But Mr. Lee, there are perfectly legitimate economic reasons for it.

Comcast and other broadband competitors have invested a trillion dollars in private risk-capital to build multiple, competitive, national broadband facilities and they must deliver a market return on their private risk capital investments. Without the market freedom to charge what the competitive market will bear, especially in the high-end, business or consumer luxury broadband market, there would be little economic incentive to continue to fully invest. Without economics and competitive broadband pricing, America’s broadband infrastructure would become static and dysfunctional like Europe’s broadband infrastructure has become over time.

Mr. Lee also ignores the market reality that higher speed broadband tiers are geared toward those who want, need, and have the means to pay more for more speed. And economics 101 again teaches us that high-end, business, or luxury segments of any market are naturally more price inelastic and hence where businesses can sustain the highest prices and profits. Simply, Mr. Lee doesn’t have a problem with Comcast, he apparently has a big problem with capitalism overall.  

Lastly, Mr. Lee summarizes his uneconomic view of competition. He says: “Comcast's strategy only works because Comcast faces limited competition in many markets. If Comcast had more competitors, they would pressure Comcast to cut the price of its highest speed tiers and raise the speed of its cheapest offerings.”

Mr. Lee’s dim view of capitalism spills over to a dim view of competition. His distaste for profits leads him to imagine that there can be, or should be, more competitors in a market than the economics of that particular market can support. It appears he subscribes more to the uneconomics of an Internet commons, than the economics of a competitive broadband marketplace.

In sum, Comcast’s charts show a vibrant and competitive marketplace where consumers have a wide range of choice to get most any broadband speed that they are willing to pay for.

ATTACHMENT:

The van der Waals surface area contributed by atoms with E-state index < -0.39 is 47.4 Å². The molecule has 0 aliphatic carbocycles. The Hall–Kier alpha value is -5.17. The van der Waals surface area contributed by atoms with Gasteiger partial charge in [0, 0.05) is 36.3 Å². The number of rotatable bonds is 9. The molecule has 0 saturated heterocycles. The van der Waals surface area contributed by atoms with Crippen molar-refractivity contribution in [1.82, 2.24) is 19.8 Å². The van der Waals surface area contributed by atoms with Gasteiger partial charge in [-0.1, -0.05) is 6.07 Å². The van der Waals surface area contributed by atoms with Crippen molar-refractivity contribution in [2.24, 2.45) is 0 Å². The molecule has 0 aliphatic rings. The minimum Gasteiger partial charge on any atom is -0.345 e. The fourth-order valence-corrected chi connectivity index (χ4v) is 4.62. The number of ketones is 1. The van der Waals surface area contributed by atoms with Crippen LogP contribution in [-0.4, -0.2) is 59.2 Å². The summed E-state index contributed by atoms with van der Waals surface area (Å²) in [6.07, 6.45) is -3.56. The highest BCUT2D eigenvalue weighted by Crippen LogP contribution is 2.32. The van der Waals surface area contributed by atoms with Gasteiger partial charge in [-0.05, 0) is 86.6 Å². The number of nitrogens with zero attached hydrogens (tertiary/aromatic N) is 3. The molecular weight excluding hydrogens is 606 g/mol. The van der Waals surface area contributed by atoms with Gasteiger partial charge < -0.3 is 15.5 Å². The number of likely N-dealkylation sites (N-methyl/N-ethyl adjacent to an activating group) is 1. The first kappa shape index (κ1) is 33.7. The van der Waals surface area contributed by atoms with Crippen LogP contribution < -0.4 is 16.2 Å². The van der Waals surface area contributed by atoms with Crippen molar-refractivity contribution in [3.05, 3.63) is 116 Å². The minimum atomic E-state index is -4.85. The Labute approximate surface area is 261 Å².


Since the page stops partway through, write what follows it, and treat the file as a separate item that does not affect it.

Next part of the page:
These charts show Comcast acting like the broadband competitor that it is.

 

Broadband Internet Pricing Freedom Series

Part 1: Netflix' Glass House Temper Tantrum Over Broadband Usage Fees [7-26-11]

Part 2: Netflix' Uneconomics [9-6-11]

Part 3: Debunking the Carping Over Broadband Usage-Pricing [3-1-12]

Part 4: Is Netflix the AOL of Web Streaming? [3-9-13]

Part 5:  Consumer Groups' Advocacy Hypocrisy [4-25-12]

Part 6: “Leaf” Vision & Broadband Usage Caps [4-27-12]

Part 7: Broadband Pricing is Naturally Evolving to Usage Tiers [5-17-12]

Part 8: Obsolete Analysis Will Doom DOJ's Antitrust Probe of Cable [6-14-12]

Part 9: Video: Scott Cleland Discusses Netflix' DOJ Complaint [6-19-12]

Part 10: SCOTUS Indecency Ruling's Effect on Net Neutrality [6-20-12]

Part 11: U.S. Net Neutrality Movement in Retreat [7-9-12]

Part 12: FCC Creates “Abundant” Uncertainty [9-17-12]

Part 13: The Real Motive behind Opposition to Broadband Usage Based Pricing [11-14-12]

Part 14: The Uneconomics of Data Cap Price Regulation and Legislation [12-20-12]

Part 15:  Wireless Plan Innovation Benefits Consumers & Competition [5-13-13]

Part 16: America's Private Video Market Success [5-16-13]

Part 17: Defending Google Fiber's Reasonable Network Management [7-30-13]

 

Q&A One Pager Debunking Net Neutrality Myths